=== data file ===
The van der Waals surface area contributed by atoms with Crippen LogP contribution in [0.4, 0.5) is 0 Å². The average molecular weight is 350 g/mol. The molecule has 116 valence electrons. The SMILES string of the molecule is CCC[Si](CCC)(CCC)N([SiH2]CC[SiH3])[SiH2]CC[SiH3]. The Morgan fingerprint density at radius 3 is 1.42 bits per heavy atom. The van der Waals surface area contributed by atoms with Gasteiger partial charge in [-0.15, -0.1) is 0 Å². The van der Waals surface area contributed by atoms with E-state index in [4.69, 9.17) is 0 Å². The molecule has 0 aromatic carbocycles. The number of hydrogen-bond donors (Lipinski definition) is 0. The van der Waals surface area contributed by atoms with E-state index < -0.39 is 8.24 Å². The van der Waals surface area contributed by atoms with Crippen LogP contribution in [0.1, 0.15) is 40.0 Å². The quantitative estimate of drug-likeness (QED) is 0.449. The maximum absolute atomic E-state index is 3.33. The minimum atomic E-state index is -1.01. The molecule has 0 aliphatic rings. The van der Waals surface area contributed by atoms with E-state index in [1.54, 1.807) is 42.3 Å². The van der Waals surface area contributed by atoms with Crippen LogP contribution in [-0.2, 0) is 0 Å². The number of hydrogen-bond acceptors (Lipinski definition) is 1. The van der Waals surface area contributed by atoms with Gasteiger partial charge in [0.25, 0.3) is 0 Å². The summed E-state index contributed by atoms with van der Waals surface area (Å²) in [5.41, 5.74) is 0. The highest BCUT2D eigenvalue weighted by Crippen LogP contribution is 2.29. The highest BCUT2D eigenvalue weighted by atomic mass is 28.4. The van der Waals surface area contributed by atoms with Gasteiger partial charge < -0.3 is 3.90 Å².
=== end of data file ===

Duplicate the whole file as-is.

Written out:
The van der Waals surface area contributed by atoms with Crippen LogP contribution in [0.4, 0.5) is 0 Å². The average molecular weight is 350 g/mol. The molecule has 116 valence electrons. The SMILES string of the molecule is CCC[Si](CCC)(CCC)N([SiH2]CC[SiH3])[SiH2]CC[SiH3]. The Morgan fingerprint density at radius 3 is 1.42 bits per heavy atom. The van der Waals surface area contributed by atoms with Gasteiger partial charge in [-0.15, -0.1) is 0 Å². The van der Waals surface area contributed by atoms with E-state index in [4.69, 9.17) is 0 Å². The molecule has 0 aromatic carbocycles. The number of hydrogen-bond donors (Lipinski definition) is 0. The van der Waals surface area contributed by atoms with E-state index < -0.39 is 8.24 Å². The van der Waals surface area contributed by atoms with Crippen LogP contribution in [0.1, 0.15) is 40.0 Å². The quantitative estimate of drug-likeness (QED) is 0.449. The maximum absolute atomic E-state index is 3.33. The minimum atomic E-state index is -1.01. The molecule has 0 aliphatic rings. The van der Waals surface area contributed by atoms with E-state index in [1.54, 1.807) is 42.3 Å². The van der Waals surface area contributed by atoms with Crippen LogP contribution in [-0.2, 0) is 0 Å². The number of hydrogen-bond acceptors (Lipinski definition) is 1. The van der Waals surface area contributed by atoms with Gasteiger partial charge in [0.25, 0.3) is 0 Å². The summed E-state index contributed by atoms with van der Waals surface area (Å²) in [5.41, 5.74) is 0. The highest BCUT2D eigenvalue weighted by Crippen LogP contribution is 2.29. The highest BCUT2D eigenvalue weighted by atomic mass is 28.4. The van der Waals surface area contributed by atoms with Gasteiger partial charge < -0.3 is 3.90 Å².